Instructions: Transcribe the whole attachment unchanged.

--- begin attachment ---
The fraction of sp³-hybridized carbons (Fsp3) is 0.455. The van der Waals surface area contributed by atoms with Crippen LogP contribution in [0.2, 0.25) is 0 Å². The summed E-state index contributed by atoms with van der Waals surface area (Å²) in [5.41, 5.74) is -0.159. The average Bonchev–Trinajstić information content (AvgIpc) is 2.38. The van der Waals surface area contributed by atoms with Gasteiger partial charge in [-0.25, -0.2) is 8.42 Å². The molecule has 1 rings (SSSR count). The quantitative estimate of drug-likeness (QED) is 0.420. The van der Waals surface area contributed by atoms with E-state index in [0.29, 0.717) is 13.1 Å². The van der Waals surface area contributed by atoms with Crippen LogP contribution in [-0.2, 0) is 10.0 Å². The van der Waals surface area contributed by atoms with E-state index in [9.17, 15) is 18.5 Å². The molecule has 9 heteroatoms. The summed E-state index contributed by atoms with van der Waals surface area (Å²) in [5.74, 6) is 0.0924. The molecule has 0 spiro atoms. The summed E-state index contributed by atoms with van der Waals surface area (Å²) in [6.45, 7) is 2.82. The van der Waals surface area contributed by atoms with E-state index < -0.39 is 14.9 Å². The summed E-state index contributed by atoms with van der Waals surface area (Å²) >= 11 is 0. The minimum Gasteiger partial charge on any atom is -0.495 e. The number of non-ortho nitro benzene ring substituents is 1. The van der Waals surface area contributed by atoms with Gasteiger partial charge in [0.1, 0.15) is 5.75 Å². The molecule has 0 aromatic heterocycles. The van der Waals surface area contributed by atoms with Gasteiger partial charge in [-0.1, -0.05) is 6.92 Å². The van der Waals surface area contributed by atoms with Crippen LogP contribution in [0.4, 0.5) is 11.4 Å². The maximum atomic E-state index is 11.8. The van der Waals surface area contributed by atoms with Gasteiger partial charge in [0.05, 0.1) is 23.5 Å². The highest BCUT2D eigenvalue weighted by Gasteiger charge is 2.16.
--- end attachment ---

The fraction of sp³-hybridized carbons (Fsp3) is 0.455. The van der Waals surface area contributed by atoms with Crippen LogP contribution in [0.2, 0.25) is 0 Å². The summed E-state index contributed by atoms with van der Waals surface area (Å²) in [5.41, 5.74) is -0.159. The average Bonchev–Trinajstić information content (AvgIpc) is 2.38. The van der Waals surface area contributed by atoms with Gasteiger partial charge in [-0.25, -0.2) is 8.42 Å². The molecule has 1 rings (SSSR count). The quantitative estimate of drug-likeness (QED) is 0.420. The van der Waals surface area contributed by atoms with E-state index in [0.29, 0.717) is 13.1 Å². The van der Waals surface area contributed by atoms with Crippen LogP contribution in [-0.2, 0) is 10.0 Å². The van der Waals surface area contributed by atoms with E-state index in [9.17, 15) is 18.5 Å². The molecule has 9 heteroatoms. The summed E-state index contributed by atoms with van der Waals surface area (Å²) in [5.74, 6) is 0.0924. The molecule has 0 spiro atoms. The summed E-state index contributed by atoms with van der Waals surface area (Å²) in [6.45, 7) is 2.82. The van der Waals surface area contributed by atoms with E-state index < -0.39 is 14.9 Å². The summed E-state index contributed by atoms with van der Waals surface area (Å²) >= 11 is 0. The minimum Gasteiger partial charge on any atom is -0.495 e. The number of non-ortho nitro benzene ring substituents is 1. The van der Waals surface area contributed by atoms with Gasteiger partial charge in [0.1, 0.15) is 5.75 Å². The molecule has 0 aromatic heterocycles. The van der Waals surface area contributed by atoms with Gasteiger partial charge in [-0.1, -0.05) is 6.92 Å². The van der Waals surface area contributed by atoms with Crippen LogP contribution in [0.4, 0.5) is 11.4 Å². The maximum atomic E-state index is 11.8. The van der Waals surface area contributed by atoms with Gasteiger partial charge in [0.05, 0.1) is 23.5 Å². The highest BCUT2D eigenvalue weighted by Gasteiger charge is 2.16.